A few months ago I was working with a ministry in Haiti (heartlineministries.org). Among the several things we were working on was the construction of wooden trusses for a roof. We had a stack of rough-cut lumber we were measuring and cutting to form the trusses. It was good sweaty work. Which is generally the only kind of work there is in Haiti.
As I was handing up pieces of lumber to the crew on the roof I felt a sharp stab in the meaty flesh of my thumb. Inspecting my hand I discovered a sizeable spear of wood rammed into my previously unmarked flesh. This evil intruder had wriggled deep into the base of where my thumb met my palm. In a clumsy effort to remove it, I instead sent it burrowing deeper. Not wanting to slow construction down, I sucked up the pain and discomfort and returned to handing up sections of truss.
Soon the stabbing pain morphed into a steady dull ache. If I really focused on the tasks of measuring, cutting and carrying lumber I could forget the pain and ache for a time. But it never left entirely. Minutes might pass, but eventually I would grasp something that would force the jagged splinter against a fresh nerve ending—reminding me anew of the pain I was working to forget and move beyond. I worked like this the remainder of the day. Dull ache, sharp pain, work, work, work.
Disappointment is so often like that injurious wooden shard. Sharply painful at first, then if left unattended, it grows into a dull ache. A steady reminder of a hurt that has never been fully addressed.
Recently I sat down for coffee with a good friend of mine. He is a wonderful man, a good Husband, Father and friend. He shepherds a thriving small group and has been actively involved in the life of our church for years. By most surface measurements he is joyful and content with his life. Yet he wrestles deeply with the disappointment of loosing his job. It has been many months since he was laid off as the result of inner-office politicking and backstabbing. I feel the sadness, anger and disappointment flow off of him as he recounts his painful season of unemployment. His initial disappointment with the treatment he received from his previous co-workers has never been fully addressed. He has taken the traditional “manly” approach—suck it up, push the feelings aside, and soldier on. Like me working wood in Haiti, he has not taken the time to stop and address the splinter of his disappointment.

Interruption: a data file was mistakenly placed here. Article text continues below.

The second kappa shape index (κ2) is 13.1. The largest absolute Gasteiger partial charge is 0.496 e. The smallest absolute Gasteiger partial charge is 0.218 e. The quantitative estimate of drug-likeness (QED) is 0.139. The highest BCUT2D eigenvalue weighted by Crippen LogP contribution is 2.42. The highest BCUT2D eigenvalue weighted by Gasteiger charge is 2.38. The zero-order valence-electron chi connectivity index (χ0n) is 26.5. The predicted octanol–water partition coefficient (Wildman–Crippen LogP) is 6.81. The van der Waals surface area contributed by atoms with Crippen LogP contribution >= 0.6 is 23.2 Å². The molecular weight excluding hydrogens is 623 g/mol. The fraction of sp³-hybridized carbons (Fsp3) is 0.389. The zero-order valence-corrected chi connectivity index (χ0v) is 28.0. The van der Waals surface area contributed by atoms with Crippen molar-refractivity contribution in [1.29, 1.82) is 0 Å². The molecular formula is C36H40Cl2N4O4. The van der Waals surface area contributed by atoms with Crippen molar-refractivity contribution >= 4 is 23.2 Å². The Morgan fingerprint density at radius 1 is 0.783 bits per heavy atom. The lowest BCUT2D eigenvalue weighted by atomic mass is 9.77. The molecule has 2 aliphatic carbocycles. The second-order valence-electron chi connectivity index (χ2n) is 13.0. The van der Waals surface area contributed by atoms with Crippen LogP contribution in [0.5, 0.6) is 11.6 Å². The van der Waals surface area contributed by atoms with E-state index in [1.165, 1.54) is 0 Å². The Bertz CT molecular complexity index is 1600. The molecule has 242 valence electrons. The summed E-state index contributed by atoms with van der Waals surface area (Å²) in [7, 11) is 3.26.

After a day of working hard under the heavy sun of Port-au-Prince, and of ignoring the throbbing pain in my hand I sat down and began the painful process of removing the jagged slice of wood. When I peeled off the work gloves I had put on to avoid additional splinters, I was taken aback at the fiery red infection that had begun to set in. My choice to “push through the pain” rather than properly remove the sliver at the time it happened only guaranteed more pain and a longer recovery now. That annoying piece of wood was never going to kill me. Putting off dealing with it though meant I would be less efficient and less effective the next day. I couldn’t control getting the splinter, but my choices afterwards ensured that the road to health would be longer and more painful.
What has disappointed you recently? Have you taken the time and energy to address that hurt? Or have you (like I so often do) leaned away from the pain and attempted to muster through it. My guess is that the sliver of disappointment is still there. It has been left unattended. You have created “work arounds” that protect you from the initial sharp pain, but leave you with a steady dull ache. Stop. Take the time to fully address the hurt. Left unattended, slivers of disappointment lead to the infection of bitterness, regret and hopelessness. Pulling the sliver out is painful and takes time, but there is healing and freedom on the other side.
It is for freedom that Christ has set us free. Stand firm, then, and do not let yourselves be burdened again . . . Galatians 5:1
Dear Father lead me through the pain of my disappointment. Help me to forgive those that have wounded me and to move forward in freedom. Amen